Fallout Over Lance Armstrong Confession Grows

Lance Armstrong's confession to doping made it official, but some are questioning his sincerity. INSIDE EDITION has the details.

In Part Two of Oprah Winfrey's interview with Lance Armstrong, the disgraced legend talks about watching his life fall apart.

Armstrong said, "Nike called. They're out. That was a $75 million day."

And confessing to his son that he was a doper:

"Your 13-year-old son, Luke. You heard that he was defending you," said Winfrey.

It's expected to be as explosive as Part One when Armstrong admitted for the first time that he took performing enhancing drugs.

Winfrey asked, "Yes or no—In all seven of your Tour de France victories, did you ever take banned substances or blood dope?"

"Yes," replied Armstrong.

But if he believed his Oprah confession would win him forgiveness, he was wrong. The reaction to the blockbuster interview is almost universally negative.

On Good Morning America, George Stephanopoulos told USA Today sports columnist Christine Brennan, "Over the course of 90 minutes, no real apology."

Brennan said, "No, not at all. And if he could look worse, if that's possible George, Lance Armstrong did look worse last night."

Armstrong showed little emotion and less remorse as he admitted his life was one big lie.

Winfrey asked, "Did you feel bad about it?"

"No," said Armstrong.

"Did you feel in any way that you were cheating?"

"No," he replied.

His former masseuse, Emma O'Reilly didn't pull any punches when she spoke about the interview.

"You know what? The little runt," said O'Reilly.

And Betsy Andreu, wife of a former teammate who blew the whistle on Armstrong's drug use in 2006, told GMA he may have made his situation even worse.

Elizabeth Vargas asked Andreu, "Yes or no, did he make it worse?"

"Yes," said Andreu.

Armstrong admitted that he bullied anyone who dared to expose the truth, saying, "Yeah, I was a bully."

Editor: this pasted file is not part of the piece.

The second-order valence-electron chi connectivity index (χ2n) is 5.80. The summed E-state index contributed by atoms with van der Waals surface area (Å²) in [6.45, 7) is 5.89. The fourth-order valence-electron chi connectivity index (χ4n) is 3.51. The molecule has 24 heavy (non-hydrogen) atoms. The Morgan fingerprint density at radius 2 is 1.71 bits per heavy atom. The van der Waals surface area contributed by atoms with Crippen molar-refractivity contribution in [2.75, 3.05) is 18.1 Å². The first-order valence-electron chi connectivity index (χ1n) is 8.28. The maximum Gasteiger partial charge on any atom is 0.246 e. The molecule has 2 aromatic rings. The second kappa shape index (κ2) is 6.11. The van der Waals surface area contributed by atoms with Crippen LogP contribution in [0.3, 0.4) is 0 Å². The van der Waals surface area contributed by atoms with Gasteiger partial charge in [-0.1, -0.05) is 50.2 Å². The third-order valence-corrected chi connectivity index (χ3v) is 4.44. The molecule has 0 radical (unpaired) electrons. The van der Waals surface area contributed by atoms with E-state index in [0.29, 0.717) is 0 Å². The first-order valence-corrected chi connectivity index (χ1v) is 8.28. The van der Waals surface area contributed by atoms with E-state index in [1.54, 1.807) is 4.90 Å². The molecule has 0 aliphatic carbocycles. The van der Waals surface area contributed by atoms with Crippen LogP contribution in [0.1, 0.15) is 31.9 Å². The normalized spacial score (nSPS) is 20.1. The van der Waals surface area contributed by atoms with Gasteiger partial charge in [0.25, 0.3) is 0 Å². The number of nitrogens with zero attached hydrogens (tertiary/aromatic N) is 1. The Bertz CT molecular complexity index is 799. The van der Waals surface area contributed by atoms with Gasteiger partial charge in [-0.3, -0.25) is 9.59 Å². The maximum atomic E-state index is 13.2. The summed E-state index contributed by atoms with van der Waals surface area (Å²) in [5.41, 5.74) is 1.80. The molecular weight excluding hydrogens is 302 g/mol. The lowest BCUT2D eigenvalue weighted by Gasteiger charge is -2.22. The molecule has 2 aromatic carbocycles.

He revealed he called Betsy Andreu and apologized for branding her a crazy liar.

"I told her, 'I called you a (blank). I called you crazy. I called you all these things, but I never called you fat,' " said Armstrong.

That attempt at humor fell embarrassingly flat.

The head of the world anti-doping agency fired back at Armstrong Friday, saying he is still lying and  gave "weasel answers."

Body language expert Tonya Reiman analyzed his performance for INSIDE EDITION and says his answers were carefully rehearsed and at times, deceptive.

"His coaching went a little too far, because he hesitated, thought about what he needed to remember to say and said it," said Reiman.

Reiman told INSIDE EDITION his body language shows he was protecting himself.

"As she starts to speak and he starts to become more uncomfortable, you see a very slight, subtle shift as his legs start to close. When we see that, typically that's because men will close up—women too, but more so men—to cover up their vulnerable areas. That's incredibly significant because it shows us his mindset at that moment."

Armstrong claims the interview is just the start of a process of earning people's foregiveness.

"I will spend the rest of my life trying to earn back trust and apologize to people, for the rest of my life," said Armstrong.